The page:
Given that Samsung has already been sanctioned 4 times in this trial (according to Foss Patents) and the fact that they've ignored orders from at least 2 different judges, I can't imagine that her patience is going to hold out much longer. I would anticipate a fairly severe penalty, but probably not as severe as Apple asked for.

    My guess would be jury instructions which go something like this:
    "You were asked not to read anything about this case in the press and to limit your access to this case to activities that occur in this courtroom. The reason for that is that my role as a judge is to enforce standards of evidence to ensure that you are only receiving information which is allowed under our legal system which is designed to ensure justice and fair representation to both sides. Evidence must meet standards of acceptability before it can be presented and the opposing side then has the opportunity to respond. In this case, Samsung has violated that rule and responsibility and has made an attempt to influence the case outside of the courtroom by presenting some documents that were deemed not admissible as they did not meet the standards of admissible evidence. Since these documents were rejected as inadmissible when Samsung tried four times to get me to allow them, you are directed to ignore anything that you have seen or heard about the case outside of this court room. Further, you are free to consider whether Samsung's attempts to violate the legal due process that exists in this country to ensure fairness is an indication that they have no respect for this court or for you as the jury. You are also free to consider whether their attempts to go outside the system is based on a belief that their case is so weak that they can not rely on this court's justice as administered by you, the jurors."

    Now, some of the wording probably needs to be changed, but that would get the essence of the message across. It's not as severe as Apple's approach which would simply find Samsung guilty because of this breach, but it would be an appropriate response.
  • Reply 89 of 110
    MacProMacPro Posts: 19,665member
    wovel wrote: »
    For fun one day we should comb through the site and see if we can match users to two kinds of posts. Posts claiming Samsung doesn't copy at all and posts complaining that Apple does not use a standard connector like micro-USB. I think we would see a lot of overlap between those two groups. It would be fascinating.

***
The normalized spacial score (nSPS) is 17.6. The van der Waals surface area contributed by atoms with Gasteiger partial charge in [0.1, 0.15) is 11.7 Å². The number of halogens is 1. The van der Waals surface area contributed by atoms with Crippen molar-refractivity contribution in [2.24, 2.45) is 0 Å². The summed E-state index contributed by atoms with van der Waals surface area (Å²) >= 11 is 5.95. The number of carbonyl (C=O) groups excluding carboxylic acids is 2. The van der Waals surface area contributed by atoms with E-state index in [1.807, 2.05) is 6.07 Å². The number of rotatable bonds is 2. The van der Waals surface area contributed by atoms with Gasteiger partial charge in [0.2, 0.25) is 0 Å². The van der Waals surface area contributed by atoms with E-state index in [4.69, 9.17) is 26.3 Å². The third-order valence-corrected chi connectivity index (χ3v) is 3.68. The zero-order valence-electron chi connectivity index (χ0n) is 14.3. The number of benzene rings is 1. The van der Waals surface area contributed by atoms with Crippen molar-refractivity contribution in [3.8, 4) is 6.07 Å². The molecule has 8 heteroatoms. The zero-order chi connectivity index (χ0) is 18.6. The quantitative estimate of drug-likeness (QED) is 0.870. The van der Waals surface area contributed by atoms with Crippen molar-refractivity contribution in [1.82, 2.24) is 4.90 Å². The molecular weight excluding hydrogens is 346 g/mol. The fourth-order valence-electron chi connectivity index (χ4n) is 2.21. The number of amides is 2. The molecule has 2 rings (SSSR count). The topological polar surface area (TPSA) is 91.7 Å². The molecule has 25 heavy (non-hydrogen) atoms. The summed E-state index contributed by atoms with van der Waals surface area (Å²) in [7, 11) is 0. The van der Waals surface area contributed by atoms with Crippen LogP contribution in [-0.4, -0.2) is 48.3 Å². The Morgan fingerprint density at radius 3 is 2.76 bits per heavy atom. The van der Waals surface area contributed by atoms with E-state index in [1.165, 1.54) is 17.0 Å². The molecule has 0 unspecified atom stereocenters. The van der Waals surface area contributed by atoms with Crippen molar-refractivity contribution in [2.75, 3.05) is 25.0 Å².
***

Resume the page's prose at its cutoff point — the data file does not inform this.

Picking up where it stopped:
Right. I'd bet they are either paid to post crap on our blogs or are sitting at a PC they built themselves and do it out of some weird hatred of all things Apple.

    One change I am seeing in the latter group is they are now splitting into two factions. One running windows still the other, hackintosh machines. The Apple hate is firmly from the first group for sure. These guys are forced to love Android and what ever company is leading in that field at any given time (HTC anyone?) simply to cling on to their position.

    I have hope for the hackintosh folks / smile.
  • Reply 90 of 110
    quadra 610 wrote: »
    Whether the judge rules left or right or in-between, it still doesn't fix Android; it still doesn't help the also-rans sell their bad tablets; it still won't save Nokia; it still won't prevent a blowout holiday quarter for Apple; it still won't help the industry's enormous laziness and lack of imagination; if there's an "Apple TV" in the works, it still won't save the old guard electronics makers; and it won't help Microsoft's Surface look like something more than an answer to a question no one asked.  

    The trolls here forget that Joe Average doesn't care how the judge rules. They just want the best gear money can buy, and they're willing to line up for it and pay big money for it. And it's most of it's sporting an Apple logo.

    Exactly, which is why the Samsung Galaxy S3 is raking in money for Samsung worldwide right now. People walk into a store and see a tiny, 3.5" screen, with way too much bezel, a glass back (seriously??) that will break anytime the phone is dropped, with nothing but rows of icons covering the entire homescreen, and then they see a big, beautiful, Super AMOLED HD screen, on a thinner device, with beautiful homescreens with beautiful, real-time widgets, and the choice is easy. Keep buying your iPhones thinking they are the "top tech" just because they are made by Apple. Those of us with a brain will actually do research and buy the superior product. And for those of you that think the Galaxy S3 is somehow "inspired" by Apple's designs, put the two phones side by side again, do a double take, and if you still think they look alike, get your head checked.
  • Reply 91 of 110

    Quote:

    Originally Posted by nht View Post


     


     


    Why is it I can look at the HTC One S and see it is a clearly different phone than any iPhone?  Or the Droid Razr?  Or the Evo?  Or the Palm Pre?  Why aren't these guys getting sued for these handsets despite rounded corners, etc?


     


    Why is it only the Samsung handsets being objected to are ones clearly designed to look like the iPhone?


     


    "According to the USPTO, “the design patent protects only the appearance of an article, but not its structural or functional features.”"